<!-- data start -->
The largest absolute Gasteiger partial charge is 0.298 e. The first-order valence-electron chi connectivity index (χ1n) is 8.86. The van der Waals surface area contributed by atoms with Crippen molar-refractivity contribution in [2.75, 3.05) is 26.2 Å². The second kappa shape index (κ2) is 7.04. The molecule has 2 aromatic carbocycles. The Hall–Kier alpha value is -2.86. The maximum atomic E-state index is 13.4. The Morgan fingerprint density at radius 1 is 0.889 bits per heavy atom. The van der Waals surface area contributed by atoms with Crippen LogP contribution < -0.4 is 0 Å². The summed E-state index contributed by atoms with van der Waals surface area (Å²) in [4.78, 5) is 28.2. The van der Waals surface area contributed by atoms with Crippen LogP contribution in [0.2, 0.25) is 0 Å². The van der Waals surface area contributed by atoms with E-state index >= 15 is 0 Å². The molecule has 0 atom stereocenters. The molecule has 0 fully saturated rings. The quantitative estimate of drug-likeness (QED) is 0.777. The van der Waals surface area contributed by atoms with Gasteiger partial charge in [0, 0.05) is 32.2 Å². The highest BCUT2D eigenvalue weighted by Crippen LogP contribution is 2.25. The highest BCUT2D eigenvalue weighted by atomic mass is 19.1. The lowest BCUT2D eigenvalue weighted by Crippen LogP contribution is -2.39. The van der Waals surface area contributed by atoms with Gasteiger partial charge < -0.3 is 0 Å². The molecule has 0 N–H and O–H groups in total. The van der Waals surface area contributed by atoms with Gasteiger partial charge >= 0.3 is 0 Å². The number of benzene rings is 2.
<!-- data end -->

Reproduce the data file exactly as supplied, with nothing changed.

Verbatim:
The largest absolute Gasteiger partial charge is 0.298 e. The first-order valence-electron chi connectivity index (χ1n) is 8.86. The van der Waals surface area contributed by atoms with Crippen molar-refractivity contribution in [2.75, 3.05) is 26.2 Å². The second kappa shape index (κ2) is 7.04. The molecule has 2 aromatic carbocycles. The Hall–Kier alpha value is -2.86. The maximum atomic E-state index is 13.4. The Morgan fingerprint density at radius 1 is 0.889 bits per heavy atom. The van der Waals surface area contributed by atoms with Crippen LogP contribution < -0.4 is 0 Å². The summed E-state index contributed by atoms with van der Waals surface area (Å²) in [4.78, 5) is 28.2. The van der Waals surface area contributed by atoms with Crippen LogP contribution in [0.2, 0.25) is 0 Å². The van der Waals surface area contributed by atoms with E-state index >= 15 is 0 Å². The molecule has 0 atom stereocenters. The molecule has 0 fully saturated rings. The quantitative estimate of drug-likeness (QED) is 0.777. The van der Waals surface area contributed by atoms with Gasteiger partial charge in [0, 0.05) is 32.2 Å². The highest BCUT2D eigenvalue weighted by Crippen LogP contribution is 2.25. The highest BCUT2D eigenvalue weighted by atomic mass is 19.1. The lowest BCUT2D eigenvalue weighted by Crippen LogP contribution is -2.39. The van der Waals surface area contributed by atoms with Gasteiger partial charge < -0.3 is 0 Å². The molecule has 0 N–H and O–H groups in total. The van der Waals surface area contributed by atoms with Gasteiger partial charge >= 0.3 is 0 Å². The number of benzene rings is 2.